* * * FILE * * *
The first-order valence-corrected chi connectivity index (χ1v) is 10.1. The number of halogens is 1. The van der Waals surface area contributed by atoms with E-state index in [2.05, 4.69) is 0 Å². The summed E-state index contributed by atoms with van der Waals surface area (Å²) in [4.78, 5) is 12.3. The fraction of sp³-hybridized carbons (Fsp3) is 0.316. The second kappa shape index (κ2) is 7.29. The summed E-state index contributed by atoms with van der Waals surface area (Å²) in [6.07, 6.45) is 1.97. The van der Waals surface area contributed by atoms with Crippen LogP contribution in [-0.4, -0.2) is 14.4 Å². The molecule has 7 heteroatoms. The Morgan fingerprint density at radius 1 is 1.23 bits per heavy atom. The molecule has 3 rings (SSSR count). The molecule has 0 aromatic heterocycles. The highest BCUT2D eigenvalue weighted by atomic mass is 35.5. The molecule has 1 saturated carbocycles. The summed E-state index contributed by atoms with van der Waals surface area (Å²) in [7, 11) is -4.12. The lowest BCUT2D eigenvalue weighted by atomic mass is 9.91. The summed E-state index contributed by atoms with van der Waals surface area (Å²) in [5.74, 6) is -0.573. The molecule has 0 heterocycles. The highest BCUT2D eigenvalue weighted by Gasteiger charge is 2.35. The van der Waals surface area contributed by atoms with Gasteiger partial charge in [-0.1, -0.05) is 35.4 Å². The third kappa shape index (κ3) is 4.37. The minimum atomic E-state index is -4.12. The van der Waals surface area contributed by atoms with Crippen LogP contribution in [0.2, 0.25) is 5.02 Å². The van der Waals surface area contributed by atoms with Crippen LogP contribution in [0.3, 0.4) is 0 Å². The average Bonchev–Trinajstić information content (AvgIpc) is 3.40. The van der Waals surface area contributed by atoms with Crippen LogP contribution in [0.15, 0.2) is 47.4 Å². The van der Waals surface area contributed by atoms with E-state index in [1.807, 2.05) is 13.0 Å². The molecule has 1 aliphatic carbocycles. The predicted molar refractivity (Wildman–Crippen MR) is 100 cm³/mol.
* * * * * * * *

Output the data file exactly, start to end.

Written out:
The first-order valence-corrected chi connectivity index (χ1v) is 10.1. The number of halogens is 1. The van der Waals surface area contributed by atoms with E-state index in [2.05, 4.69) is 0 Å². The summed E-state index contributed by atoms with van der Waals surface area (Å²) in [4.78, 5) is 12.3. The fraction of sp³-hybridized carbons (Fsp3) is 0.316. The second kappa shape index (κ2) is 7.29. The summed E-state index contributed by atoms with van der Waals surface area (Å²) in [6.07, 6.45) is 1.97. The van der Waals surface area contributed by atoms with Crippen LogP contribution in [-0.4, -0.2) is 14.4 Å². The molecule has 7 heteroatoms. The Morgan fingerprint density at radius 1 is 1.23 bits per heavy atom. The molecule has 3 rings (SSSR count). The molecule has 0 aromatic heterocycles. The highest BCUT2D eigenvalue weighted by atomic mass is 35.5. The molecule has 1 saturated carbocycles. The summed E-state index contributed by atoms with van der Waals surface area (Å²) in [7, 11) is -4.12. The lowest BCUT2D eigenvalue weighted by atomic mass is 9.91. The summed E-state index contributed by atoms with van der Waals surface area (Å²) in [5.74, 6) is -0.573. The molecule has 0 heterocycles. The highest BCUT2D eigenvalue weighted by Gasteiger charge is 2.35. The van der Waals surface area contributed by atoms with Gasteiger partial charge in [-0.1, -0.05) is 35.4 Å². The third kappa shape index (κ3) is 4.37. The minimum atomic E-state index is -4.12. The van der Waals surface area contributed by atoms with Crippen LogP contribution in [0.2, 0.25) is 5.02 Å². The van der Waals surface area contributed by atoms with Crippen LogP contribution in [0.3, 0.4) is 0 Å². The average Bonchev–Trinajstić information content (AvgIpc) is 3.40. The van der Waals surface area contributed by atoms with Crippen LogP contribution in [0.15, 0.2) is 47.4 Å². The van der Waals surface area contributed by atoms with E-state index in [1.807, 2.05) is 13.0 Å². The molecule has 1 aliphatic carbocycles. The predicted molar refractivity (Wildman–Crippen MR) is 100 cm³/mol.